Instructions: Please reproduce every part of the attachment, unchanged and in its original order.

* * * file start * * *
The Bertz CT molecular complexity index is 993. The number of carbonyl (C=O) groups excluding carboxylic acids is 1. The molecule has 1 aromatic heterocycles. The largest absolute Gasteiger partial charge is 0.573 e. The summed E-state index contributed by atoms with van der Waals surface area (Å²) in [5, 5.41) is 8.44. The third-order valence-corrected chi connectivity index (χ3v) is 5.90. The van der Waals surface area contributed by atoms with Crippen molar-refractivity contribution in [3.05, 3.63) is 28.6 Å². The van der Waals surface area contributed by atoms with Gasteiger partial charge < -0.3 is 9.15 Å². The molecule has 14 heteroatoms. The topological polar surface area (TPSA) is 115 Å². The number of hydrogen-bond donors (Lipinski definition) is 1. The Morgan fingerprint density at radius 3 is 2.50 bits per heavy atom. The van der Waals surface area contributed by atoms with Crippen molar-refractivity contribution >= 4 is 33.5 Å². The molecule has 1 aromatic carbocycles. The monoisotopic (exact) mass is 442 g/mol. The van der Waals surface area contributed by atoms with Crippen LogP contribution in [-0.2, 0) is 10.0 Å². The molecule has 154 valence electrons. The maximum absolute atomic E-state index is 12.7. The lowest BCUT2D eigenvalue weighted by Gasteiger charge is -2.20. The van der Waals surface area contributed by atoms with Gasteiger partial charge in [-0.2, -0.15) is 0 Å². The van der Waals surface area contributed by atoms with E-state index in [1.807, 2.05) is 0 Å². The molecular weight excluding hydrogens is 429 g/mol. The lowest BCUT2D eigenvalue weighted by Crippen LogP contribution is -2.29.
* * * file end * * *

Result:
The Bertz CT molecular complexity index is 993. The number of carbonyl (C=O) groups excluding carboxylic acids is 1. The molecule has 1 aromatic heterocycles. The largest absolute Gasteiger partial charge is 0.573 e. The summed E-state index contributed by atoms with van der Waals surface area (Å²) in [5, 5.41) is 8.44. The third-order valence-corrected chi connectivity index (χ3v) is 5.90. The van der Waals surface area contributed by atoms with Crippen molar-refractivity contribution in [3.05, 3.63) is 28.6 Å². The van der Waals surface area contributed by atoms with Gasteiger partial charge < -0.3 is 9.15 Å². The molecule has 14 heteroatoms. The topological polar surface area (TPSA) is 115 Å². The number of hydrogen-bond donors (Lipinski definition) is 1. The Morgan fingerprint density at radius 3 is 2.50 bits per heavy atom. The van der Waals surface area contributed by atoms with Crippen molar-refractivity contribution >= 4 is 33.5 Å². The molecule has 1 aromatic carbocycles. The monoisotopic (exact) mass is 442 g/mol. The van der Waals surface area contributed by atoms with Crippen LogP contribution in [-0.2, 0) is 10.0 Å². The molecule has 154 valence electrons. The maximum absolute atomic E-state index is 12.7. The lowest BCUT2D eigenvalue weighted by Gasteiger charge is -2.20. The van der Waals surface area contributed by atoms with Gasteiger partial charge in [-0.2, -0.15) is 0 Å². The van der Waals surface area contributed by atoms with E-state index in [1.807, 2.05) is 0 Å². The molecular weight excluding hydrogens is 429 g/mol. The lowest BCUT2D eigenvalue weighted by Crippen LogP contribution is -2.29.